I recently found this cool logo of Peshitta.org, a site that provides a Peshitta New Testament in Aramaic/English Interlinear format along with other resources. The Peshitta is sometimes called the Syriac Vulgate and is "the standard version of the Bible for churches in the Syriac tradition" (Wikipedia), specifically the Assyrian Church of the East. This logo represents the Aramaic word for Yah, a shortened form of Yahweh in the Old Testament. Yah occurs in the Old Testament "about" 50 times. The Aramaic form of Yah is used by the Church of the East on their altar and holy books (in the photo the logo is on the center of the cross). You can see a cool pewter pendant with this form of Yah inscribed on it here.
Shamasha Paul Younan, the founder of Peshitta.org, simply added a cross to the word to create the logo for his website. Concerning the dots above and below the Aramaic, Younan writes:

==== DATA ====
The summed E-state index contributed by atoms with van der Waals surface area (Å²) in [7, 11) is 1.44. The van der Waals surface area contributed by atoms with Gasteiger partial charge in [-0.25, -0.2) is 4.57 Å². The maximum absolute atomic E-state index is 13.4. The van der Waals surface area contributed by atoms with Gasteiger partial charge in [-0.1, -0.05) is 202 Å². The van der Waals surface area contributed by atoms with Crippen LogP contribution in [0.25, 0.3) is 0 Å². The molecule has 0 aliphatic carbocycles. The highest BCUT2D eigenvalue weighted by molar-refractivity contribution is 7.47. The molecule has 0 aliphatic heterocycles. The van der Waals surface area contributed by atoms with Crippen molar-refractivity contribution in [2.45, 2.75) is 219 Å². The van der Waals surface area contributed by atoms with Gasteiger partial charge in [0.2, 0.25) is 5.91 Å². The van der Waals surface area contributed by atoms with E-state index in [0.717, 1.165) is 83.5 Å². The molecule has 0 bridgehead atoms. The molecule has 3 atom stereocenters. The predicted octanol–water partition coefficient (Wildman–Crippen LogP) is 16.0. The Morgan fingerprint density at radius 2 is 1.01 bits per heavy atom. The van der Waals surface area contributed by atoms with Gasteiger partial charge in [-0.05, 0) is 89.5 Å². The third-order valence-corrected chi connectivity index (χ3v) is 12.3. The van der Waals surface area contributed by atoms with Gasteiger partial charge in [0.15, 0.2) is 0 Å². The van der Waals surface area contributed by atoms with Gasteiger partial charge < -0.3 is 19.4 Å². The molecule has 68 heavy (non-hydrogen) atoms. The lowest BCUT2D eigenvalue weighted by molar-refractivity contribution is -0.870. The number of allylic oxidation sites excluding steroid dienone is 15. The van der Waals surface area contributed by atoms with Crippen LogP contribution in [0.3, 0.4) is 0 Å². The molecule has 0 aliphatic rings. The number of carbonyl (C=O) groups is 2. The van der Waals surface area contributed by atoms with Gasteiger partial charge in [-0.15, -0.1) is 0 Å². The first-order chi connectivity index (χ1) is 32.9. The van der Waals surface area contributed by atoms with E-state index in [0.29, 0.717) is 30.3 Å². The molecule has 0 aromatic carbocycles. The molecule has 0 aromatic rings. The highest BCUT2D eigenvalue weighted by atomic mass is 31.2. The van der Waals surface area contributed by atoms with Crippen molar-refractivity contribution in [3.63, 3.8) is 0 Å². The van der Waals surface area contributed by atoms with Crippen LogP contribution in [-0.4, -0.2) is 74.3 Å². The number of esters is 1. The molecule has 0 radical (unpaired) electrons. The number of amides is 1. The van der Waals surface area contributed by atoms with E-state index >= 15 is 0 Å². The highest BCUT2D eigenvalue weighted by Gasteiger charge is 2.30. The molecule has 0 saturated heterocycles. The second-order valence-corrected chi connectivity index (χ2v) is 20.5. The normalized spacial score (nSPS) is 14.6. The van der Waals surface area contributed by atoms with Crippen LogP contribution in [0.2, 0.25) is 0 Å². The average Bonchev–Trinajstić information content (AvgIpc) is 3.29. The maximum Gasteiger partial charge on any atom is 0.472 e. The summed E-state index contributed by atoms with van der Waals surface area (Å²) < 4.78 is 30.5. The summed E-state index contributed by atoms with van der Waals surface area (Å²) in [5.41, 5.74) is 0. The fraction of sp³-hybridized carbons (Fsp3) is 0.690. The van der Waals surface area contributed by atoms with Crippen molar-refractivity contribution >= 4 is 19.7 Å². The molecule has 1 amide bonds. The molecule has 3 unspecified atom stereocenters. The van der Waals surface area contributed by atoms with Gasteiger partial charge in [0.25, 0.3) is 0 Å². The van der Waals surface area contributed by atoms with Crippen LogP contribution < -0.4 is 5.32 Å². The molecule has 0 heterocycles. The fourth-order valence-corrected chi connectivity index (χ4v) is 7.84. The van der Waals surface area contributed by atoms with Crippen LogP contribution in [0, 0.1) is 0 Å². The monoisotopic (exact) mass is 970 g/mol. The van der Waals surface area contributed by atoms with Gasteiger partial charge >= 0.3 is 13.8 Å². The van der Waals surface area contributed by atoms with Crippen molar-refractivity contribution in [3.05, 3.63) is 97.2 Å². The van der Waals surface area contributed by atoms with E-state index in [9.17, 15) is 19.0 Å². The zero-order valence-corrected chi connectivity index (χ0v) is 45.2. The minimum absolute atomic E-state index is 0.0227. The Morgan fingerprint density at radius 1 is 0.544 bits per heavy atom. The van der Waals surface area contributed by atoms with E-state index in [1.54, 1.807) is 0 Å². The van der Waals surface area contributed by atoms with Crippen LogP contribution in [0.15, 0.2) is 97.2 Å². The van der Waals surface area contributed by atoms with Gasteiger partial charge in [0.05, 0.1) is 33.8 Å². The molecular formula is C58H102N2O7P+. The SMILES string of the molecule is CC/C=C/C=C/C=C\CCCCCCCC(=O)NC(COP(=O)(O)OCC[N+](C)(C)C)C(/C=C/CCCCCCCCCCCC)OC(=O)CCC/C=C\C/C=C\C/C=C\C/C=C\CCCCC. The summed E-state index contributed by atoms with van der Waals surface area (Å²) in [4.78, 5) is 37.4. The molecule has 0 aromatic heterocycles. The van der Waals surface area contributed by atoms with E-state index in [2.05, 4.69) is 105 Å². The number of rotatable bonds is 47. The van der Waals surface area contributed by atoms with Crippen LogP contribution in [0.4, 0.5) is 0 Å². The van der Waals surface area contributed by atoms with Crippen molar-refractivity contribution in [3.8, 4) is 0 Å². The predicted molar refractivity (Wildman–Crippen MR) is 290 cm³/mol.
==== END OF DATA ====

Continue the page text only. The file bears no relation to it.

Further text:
... the dots above the NAME reveal our belief in Tla Qnumeh b'Kha Kyana (three substances in one nature). These are not vowel markings, merely decorations on the text. This isn't present in the Hebrew obviously. The consonants Yudh-Heh (the NAME of God) are what is common between the two languages. In the older texts, you can see the Yudh-Heh without these decorative dots which symbolize the Trinity.